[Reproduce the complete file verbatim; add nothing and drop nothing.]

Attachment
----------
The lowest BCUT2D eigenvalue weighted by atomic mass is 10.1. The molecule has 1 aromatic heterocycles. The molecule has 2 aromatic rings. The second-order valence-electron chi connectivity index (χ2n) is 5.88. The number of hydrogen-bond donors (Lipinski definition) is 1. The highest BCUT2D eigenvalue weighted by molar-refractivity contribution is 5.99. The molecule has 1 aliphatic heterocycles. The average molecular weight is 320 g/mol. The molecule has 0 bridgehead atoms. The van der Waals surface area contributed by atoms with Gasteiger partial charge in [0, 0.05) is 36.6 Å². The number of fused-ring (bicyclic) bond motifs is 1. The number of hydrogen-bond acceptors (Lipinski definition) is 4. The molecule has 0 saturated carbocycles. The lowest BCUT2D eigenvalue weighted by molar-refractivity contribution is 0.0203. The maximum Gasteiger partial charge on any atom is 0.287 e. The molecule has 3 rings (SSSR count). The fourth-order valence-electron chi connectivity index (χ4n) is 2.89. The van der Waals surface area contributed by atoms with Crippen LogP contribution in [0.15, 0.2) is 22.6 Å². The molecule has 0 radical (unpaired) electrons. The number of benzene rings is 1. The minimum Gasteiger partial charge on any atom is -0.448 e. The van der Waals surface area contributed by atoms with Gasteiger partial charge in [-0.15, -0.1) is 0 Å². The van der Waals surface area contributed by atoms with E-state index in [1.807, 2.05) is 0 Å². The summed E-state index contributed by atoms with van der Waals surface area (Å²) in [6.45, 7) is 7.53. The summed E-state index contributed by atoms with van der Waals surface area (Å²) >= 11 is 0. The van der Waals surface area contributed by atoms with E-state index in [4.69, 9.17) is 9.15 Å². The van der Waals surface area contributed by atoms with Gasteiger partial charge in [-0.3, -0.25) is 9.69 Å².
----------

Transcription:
The lowest BCUT2D eigenvalue weighted by atomic mass is 10.1. The molecule has 1 aromatic heterocycles. The molecule has 2 aromatic rings. The second-order valence-electron chi connectivity index (χ2n) is 5.88. The number of hydrogen-bond donors (Lipinski definition) is 1. The highest BCUT2D eigenvalue weighted by molar-refractivity contribution is 5.99. The molecule has 1 aliphatic heterocycles. The average molecular weight is 320 g/mol. The molecule has 0 bridgehead atoms. The van der Waals surface area contributed by atoms with Gasteiger partial charge in [0, 0.05) is 36.6 Å². The number of fused-ring (bicyclic) bond motifs is 1. The number of hydrogen-bond acceptors (Lipinski definition) is 4. The molecule has 0 saturated carbocycles. The lowest BCUT2D eigenvalue weighted by molar-refractivity contribution is 0.0203. The maximum Gasteiger partial charge on any atom is 0.287 e. The molecule has 3 rings (SSSR count). The fourth-order valence-electron chi connectivity index (χ4n) is 2.89. The van der Waals surface area contributed by atoms with Crippen LogP contribution in [0.15, 0.2) is 22.6 Å². The molecule has 0 radical (unpaired) electrons. The number of benzene rings is 1. The minimum Gasteiger partial charge on any atom is -0.448 e. The van der Waals surface area contributed by atoms with Gasteiger partial charge in [-0.15, -0.1) is 0 Å². The van der Waals surface area contributed by atoms with E-state index in [1.807, 2.05) is 0 Å². The summed E-state index contributed by atoms with van der Waals surface area (Å²) in [6.45, 7) is 7.53. The summed E-state index contributed by atoms with van der Waals surface area (Å²) >= 11 is 0. The van der Waals surface area contributed by atoms with E-state index in [4.69, 9.17) is 9.15 Å². The van der Waals surface area contributed by atoms with Gasteiger partial charge in [-0.3, -0.25) is 9.69 Å².